The Golden Lane originated after the construction of the northern wall of the Castle. The area of the northern bailey was used for the building of modest dwellings, which are now the last remainder of the small-scale architecture of Prague Castle. They were inhabited by the castle servants, perhaps goldsmiths (the name "Golden Lane" is documented from the 16th century] and the castle marksmen.
And the tower was built and used as a prison and contains macabre instruments of medieval torture - I can only hope they were never used for real!

We are both pretty knackered by now and are both very hungry. So on our way out of the complex into the greater castle compound we see a sign for Lobkowicz Cafe that advertises a panoramic view terrace. Sure the view would be one of the best from the site - if it weren't for the trees! Still we do get glimpses. And lunch, though late, is very tasty. We just opt for something light - sandwiches - Tomato, Mozarella and Pesto for Michael and Prague ham, brie and spinach for me. Both toasted and we ended up sharing half each. Served with chips and salad - translated this means potato chips (crisps) and coleslaw! Tonic water - 2 bottles each finished it.

It is now after 6 pm. We head back down (yes, still more down, still more steep paths and steps) to the city below, walking through the Saint Wenceslas Vineyard and the classicist summer house Villa Richter. Its been a ripper of a day, although a long and arduous one for my hip. Am still surprised how well it is holding up! And no complaints from me!!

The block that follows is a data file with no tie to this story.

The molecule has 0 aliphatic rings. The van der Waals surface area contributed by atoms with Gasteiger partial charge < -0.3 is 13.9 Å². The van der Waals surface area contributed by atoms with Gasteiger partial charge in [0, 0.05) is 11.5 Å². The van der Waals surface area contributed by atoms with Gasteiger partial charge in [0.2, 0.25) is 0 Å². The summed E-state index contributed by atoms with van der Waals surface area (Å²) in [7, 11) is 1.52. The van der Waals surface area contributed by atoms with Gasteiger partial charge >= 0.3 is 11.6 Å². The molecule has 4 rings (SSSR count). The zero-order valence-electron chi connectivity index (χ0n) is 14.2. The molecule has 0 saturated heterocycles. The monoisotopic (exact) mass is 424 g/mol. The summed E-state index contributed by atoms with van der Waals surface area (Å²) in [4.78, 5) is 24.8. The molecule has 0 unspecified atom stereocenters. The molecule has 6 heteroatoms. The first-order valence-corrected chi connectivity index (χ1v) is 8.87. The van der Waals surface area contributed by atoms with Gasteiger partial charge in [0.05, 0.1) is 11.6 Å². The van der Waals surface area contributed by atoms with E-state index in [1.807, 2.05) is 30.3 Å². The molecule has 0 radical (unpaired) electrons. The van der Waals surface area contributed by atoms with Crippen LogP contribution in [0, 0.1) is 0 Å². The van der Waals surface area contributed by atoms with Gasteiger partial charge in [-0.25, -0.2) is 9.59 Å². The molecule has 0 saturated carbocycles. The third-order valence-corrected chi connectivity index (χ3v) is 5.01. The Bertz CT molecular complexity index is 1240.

We walk back through the Lesser Town from near the Mánesův most (bridge) around to the Charles Bridge. The streets are a little quieter here, but then I guess most of the locals have headed home for the day. Of course, once we get back to the area around the bridge then we hit that people wall again!

About 8:30 pm Michael heads out to get some night pics and to take a walking tour - The Ghost Tour of Prague. He needs to head back across the bridge and in to the Old Town to the meeting point. Tour guide was good he says, but really, a little too corny for his taste - nothing like the fabulous one he did in Edinburgh! But a nice photo of Our Lady Before Týn by night as well as a few others.

So Prague comes to an end. We have managed to see heaps in a rushed two days, but have just scratched the surface. This is a city you could spend your life in and still not uncover all its secrets! And those towers, guess by now we might have seen maybe 10% of the official ones, but lots of unofficial ones as well. Tomorrow we head for Poland.

Yesterday: 4.55 kms walked, Today: 5.6 kms walked